Assemblymember Judy Griffin said, “With the recent storm surges, we have all witnessed the detrimental impact of climate change on Long Island. Therefore it is vital that New York State continue leading the way in taking decisive action in a multi-pronged approach. This new Environmental Education and Resiliency Center at Hempstead Lake State is a huge step forward in teaching our community about storm resiliency and the impacts of climate change and I am proud to have this in the center of our district. I applaud Governor Hochul for seeing this major environmental project to fruition as it is extremely beneficial to our area.”
County Executive Laura Curran said, “It’s a great day for Nassau County. In addition to the new resiliency, water quality and habitat improvements ongoing at Hempstead Lake State Park, this new facility will serve as an educational community hub that Nassau County PD will utilize for outreach and mentorship programs for young people from under-served neighborhoods. Nassau County will continue to work in partnership with the State to engage local communities regarding environmental protection and ensure Long Island remains safe, beautiful, and habitable for generations to come.”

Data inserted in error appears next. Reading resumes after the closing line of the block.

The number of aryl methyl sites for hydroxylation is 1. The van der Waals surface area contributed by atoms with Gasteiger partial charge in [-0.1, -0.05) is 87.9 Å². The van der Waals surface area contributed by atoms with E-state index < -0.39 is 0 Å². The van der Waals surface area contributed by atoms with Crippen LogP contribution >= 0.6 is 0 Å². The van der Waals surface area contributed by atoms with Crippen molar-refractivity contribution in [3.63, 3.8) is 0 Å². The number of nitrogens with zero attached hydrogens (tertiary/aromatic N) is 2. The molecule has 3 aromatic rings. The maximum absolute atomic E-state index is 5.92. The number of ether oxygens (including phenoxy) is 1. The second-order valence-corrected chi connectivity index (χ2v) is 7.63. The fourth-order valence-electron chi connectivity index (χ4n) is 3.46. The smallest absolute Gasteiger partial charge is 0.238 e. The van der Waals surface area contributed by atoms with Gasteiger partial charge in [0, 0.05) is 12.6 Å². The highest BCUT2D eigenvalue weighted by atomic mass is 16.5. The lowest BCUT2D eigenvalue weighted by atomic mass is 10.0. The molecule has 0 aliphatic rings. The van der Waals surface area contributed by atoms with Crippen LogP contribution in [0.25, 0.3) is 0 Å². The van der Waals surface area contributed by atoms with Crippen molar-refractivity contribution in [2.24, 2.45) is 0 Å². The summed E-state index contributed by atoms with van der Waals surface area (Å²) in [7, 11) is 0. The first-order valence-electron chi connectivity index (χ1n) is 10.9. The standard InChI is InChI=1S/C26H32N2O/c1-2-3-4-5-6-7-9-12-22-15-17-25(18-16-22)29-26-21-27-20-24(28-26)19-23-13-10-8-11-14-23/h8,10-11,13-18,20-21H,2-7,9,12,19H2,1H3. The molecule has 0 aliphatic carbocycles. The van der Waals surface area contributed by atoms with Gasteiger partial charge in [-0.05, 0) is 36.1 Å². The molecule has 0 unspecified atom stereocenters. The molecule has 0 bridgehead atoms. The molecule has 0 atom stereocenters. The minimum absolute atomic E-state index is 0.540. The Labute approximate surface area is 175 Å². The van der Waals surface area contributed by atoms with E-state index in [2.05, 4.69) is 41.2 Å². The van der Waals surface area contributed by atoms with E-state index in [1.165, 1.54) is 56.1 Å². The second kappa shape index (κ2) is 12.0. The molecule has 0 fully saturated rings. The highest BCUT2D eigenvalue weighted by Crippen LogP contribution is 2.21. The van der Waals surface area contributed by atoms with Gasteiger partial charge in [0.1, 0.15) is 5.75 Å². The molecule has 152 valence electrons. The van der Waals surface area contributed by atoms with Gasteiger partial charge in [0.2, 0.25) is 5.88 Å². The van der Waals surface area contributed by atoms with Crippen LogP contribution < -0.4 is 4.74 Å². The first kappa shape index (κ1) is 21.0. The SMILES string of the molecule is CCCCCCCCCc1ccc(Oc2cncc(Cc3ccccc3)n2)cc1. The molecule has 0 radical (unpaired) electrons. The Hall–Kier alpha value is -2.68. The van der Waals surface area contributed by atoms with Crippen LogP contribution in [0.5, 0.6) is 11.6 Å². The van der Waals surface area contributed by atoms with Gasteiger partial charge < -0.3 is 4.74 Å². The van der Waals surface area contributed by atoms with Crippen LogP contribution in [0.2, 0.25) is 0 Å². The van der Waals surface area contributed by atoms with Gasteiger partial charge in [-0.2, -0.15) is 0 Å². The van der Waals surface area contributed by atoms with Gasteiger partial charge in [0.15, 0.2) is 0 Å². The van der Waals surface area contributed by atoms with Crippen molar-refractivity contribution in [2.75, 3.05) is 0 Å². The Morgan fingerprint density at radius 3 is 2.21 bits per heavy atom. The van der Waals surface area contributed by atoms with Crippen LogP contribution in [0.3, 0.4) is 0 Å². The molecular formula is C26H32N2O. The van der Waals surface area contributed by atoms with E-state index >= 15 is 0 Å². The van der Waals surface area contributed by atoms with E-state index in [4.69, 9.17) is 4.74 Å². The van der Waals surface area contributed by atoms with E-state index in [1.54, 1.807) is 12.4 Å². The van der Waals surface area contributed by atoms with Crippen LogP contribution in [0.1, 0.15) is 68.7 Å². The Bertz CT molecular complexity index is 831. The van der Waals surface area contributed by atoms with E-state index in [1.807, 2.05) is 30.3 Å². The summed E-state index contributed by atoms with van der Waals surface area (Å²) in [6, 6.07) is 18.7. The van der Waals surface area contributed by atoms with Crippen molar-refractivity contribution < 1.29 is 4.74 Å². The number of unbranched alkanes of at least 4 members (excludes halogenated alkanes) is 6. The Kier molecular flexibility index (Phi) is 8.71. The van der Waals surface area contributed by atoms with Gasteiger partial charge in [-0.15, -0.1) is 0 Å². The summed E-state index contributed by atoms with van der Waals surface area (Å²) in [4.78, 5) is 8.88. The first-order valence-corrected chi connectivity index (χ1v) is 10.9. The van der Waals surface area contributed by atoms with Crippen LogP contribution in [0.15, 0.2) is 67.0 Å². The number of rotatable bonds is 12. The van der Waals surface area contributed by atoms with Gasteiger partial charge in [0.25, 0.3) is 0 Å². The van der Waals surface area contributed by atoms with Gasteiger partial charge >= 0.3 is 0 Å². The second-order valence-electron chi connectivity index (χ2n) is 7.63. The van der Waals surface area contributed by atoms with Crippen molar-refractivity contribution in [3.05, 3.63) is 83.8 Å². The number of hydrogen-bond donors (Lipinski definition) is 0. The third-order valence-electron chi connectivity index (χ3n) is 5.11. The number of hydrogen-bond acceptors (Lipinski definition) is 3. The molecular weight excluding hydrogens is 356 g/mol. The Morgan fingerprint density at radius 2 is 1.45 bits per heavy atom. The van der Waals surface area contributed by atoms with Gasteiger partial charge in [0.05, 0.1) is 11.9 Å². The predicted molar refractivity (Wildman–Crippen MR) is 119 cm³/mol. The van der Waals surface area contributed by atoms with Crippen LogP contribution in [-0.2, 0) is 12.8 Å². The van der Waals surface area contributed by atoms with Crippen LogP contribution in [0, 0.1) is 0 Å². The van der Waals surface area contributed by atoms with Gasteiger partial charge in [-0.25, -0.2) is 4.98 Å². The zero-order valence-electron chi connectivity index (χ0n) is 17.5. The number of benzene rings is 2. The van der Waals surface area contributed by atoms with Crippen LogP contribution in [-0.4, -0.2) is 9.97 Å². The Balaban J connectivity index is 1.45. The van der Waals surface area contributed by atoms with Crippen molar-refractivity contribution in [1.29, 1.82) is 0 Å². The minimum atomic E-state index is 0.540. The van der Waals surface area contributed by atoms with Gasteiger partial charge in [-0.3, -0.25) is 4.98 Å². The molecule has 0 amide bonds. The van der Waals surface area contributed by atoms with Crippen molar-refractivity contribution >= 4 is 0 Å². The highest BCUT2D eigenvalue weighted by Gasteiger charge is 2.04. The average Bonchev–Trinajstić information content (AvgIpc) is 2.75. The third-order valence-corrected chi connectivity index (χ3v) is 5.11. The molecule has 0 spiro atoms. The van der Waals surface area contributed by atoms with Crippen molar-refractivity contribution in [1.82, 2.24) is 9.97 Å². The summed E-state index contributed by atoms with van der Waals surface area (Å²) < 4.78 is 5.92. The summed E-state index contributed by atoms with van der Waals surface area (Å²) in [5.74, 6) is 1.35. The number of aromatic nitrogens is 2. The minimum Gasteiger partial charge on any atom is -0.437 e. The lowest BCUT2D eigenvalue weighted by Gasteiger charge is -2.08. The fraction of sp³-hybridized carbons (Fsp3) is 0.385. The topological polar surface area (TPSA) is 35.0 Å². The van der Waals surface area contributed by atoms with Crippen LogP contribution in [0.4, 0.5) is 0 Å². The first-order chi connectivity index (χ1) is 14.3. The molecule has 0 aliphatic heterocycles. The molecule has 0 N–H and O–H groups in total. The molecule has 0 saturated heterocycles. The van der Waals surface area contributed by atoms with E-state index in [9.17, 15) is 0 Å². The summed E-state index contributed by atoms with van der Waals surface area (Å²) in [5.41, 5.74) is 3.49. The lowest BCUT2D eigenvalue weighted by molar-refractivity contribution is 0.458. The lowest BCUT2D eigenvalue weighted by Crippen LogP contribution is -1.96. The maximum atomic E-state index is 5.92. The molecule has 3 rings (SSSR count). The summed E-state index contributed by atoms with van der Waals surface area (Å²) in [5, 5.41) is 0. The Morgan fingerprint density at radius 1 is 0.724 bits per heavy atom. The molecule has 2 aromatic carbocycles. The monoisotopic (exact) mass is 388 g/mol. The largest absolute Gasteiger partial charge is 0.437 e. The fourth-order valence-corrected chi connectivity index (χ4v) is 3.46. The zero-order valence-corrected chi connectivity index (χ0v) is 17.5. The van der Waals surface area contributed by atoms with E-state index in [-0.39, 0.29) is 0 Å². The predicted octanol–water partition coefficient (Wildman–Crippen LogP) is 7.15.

New York State’s Nation-Leading Climate Plan
New York State’s nation-leading climate agenda is the most aggressive climate and clean energy initiative in the nation, calling for an orderly and just transition to clean energy that creates jobs and continues fostering a green economy as New York State recovers from the COVID-19 pandemic. Enshrined into law through the Climate Leadership and Community Protection Act, New York is on a path to achieve its mandated goal of a zero-emission electricity sector by 2040, including 70 percent renewable energy generation by 2030, and to reach economy wide carbon neutrality. It builds on New York’s unprecedented investments to ramp-up clean energy including over $21 billion in 91 large-scale renewable projects across the state, $6.8 billion to reduce buildings emissions, $1.8 billion to scale up solar, more than $1 billion for clean transportation initiatives, and over $1.2 billion in NY Green Bank commitments. Combined, these investments are supporting more than 150,000 jobs in New York’s clean energy sector in 2019, a 2,100 percent growth in the distributed solar sector since 2011 and a commitment to develop 9,000 megawatts of offshore wind by 2035. With the Climate Act as its guide, New York will build on this progress and reduce greenhouse gas emissions by 85 percent from 1990 levels by 2050, while ensuring that at least 35 percent with a goal of 40 percent of the benefits of clean energy investments are directed to disadvantaged communities, and advance progress towards the state’s 2025 energy efficiency target of reducing on-site energy consumption by 185 trillion BTUs of end-use energy savings.
Facility Advances Understanding of Impacts of Climate Change